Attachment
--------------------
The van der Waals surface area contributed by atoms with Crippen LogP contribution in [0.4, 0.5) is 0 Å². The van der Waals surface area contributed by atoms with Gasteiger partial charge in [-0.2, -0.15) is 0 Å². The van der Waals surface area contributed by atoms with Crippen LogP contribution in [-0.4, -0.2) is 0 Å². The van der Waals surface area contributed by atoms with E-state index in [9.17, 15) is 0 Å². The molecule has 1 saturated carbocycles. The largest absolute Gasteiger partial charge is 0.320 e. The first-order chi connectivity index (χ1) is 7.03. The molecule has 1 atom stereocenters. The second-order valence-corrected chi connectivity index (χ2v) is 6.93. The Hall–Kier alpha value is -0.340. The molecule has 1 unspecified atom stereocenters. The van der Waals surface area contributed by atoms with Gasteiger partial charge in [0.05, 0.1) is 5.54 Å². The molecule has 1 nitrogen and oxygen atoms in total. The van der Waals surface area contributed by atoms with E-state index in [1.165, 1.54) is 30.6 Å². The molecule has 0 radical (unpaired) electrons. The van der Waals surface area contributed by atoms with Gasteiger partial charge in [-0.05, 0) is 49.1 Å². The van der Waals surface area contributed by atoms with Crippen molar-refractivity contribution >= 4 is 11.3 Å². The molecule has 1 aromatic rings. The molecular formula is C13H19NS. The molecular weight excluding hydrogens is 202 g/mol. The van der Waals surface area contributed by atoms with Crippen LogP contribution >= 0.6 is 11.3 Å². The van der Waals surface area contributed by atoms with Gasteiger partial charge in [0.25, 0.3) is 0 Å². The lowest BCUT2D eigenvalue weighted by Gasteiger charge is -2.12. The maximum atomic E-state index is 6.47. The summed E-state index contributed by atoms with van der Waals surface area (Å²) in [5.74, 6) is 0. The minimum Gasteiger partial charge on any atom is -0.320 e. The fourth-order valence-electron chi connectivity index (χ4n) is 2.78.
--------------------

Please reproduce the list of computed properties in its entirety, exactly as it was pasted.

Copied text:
The van der Waals surface area contributed by atoms with Crippen LogP contribution in [0.4, 0.5) is 0 Å². The van der Waals surface area contributed by atoms with Gasteiger partial charge in [-0.2, -0.15) is 0 Å². The van der Waals surface area contributed by atoms with Crippen LogP contribution in [-0.4, -0.2) is 0 Å². The van der Waals surface area contributed by atoms with E-state index in [9.17, 15) is 0 Å². The molecule has 1 saturated carbocycles. The largest absolute Gasteiger partial charge is 0.320 e. The first-order chi connectivity index (χ1) is 7.03. The molecule has 1 atom stereocenters. The second-order valence-corrected chi connectivity index (χ2v) is 6.93. The Hall–Kier alpha value is -0.340. The molecule has 1 unspecified atom stereocenters. The van der Waals surface area contributed by atoms with Gasteiger partial charge in [0.05, 0.1) is 5.54 Å². The molecule has 1 nitrogen and oxygen atoms in total. The van der Waals surface area contributed by atoms with E-state index in [1.165, 1.54) is 30.6 Å². The molecule has 0 radical (unpaired) electrons. The van der Waals surface area contributed by atoms with Gasteiger partial charge in [-0.05, 0) is 49.1 Å². The van der Waals surface area contributed by atoms with Crippen molar-refractivity contribution >= 4 is 11.3 Å². The molecule has 1 aromatic rings. The molecular formula is C13H19NS. The molecular weight excluding hydrogens is 202 g/mol. The van der Waals surface area contributed by atoms with Crippen LogP contribution >= 0.6 is 11.3 Å². The van der Waals surface area contributed by atoms with Gasteiger partial charge in [0.25, 0.3) is 0 Å². The lowest BCUT2D eigenvalue weighted by Gasteiger charge is -2.12. The maximum atomic E-state index is 6.47. The summed E-state index contributed by atoms with van der Waals surface area (Å²) in [5.74, 6) is 0. The minimum Gasteiger partial charge on any atom is -0.320 e. The fourth-order valence-electron chi connectivity index (χ4n) is 2.78.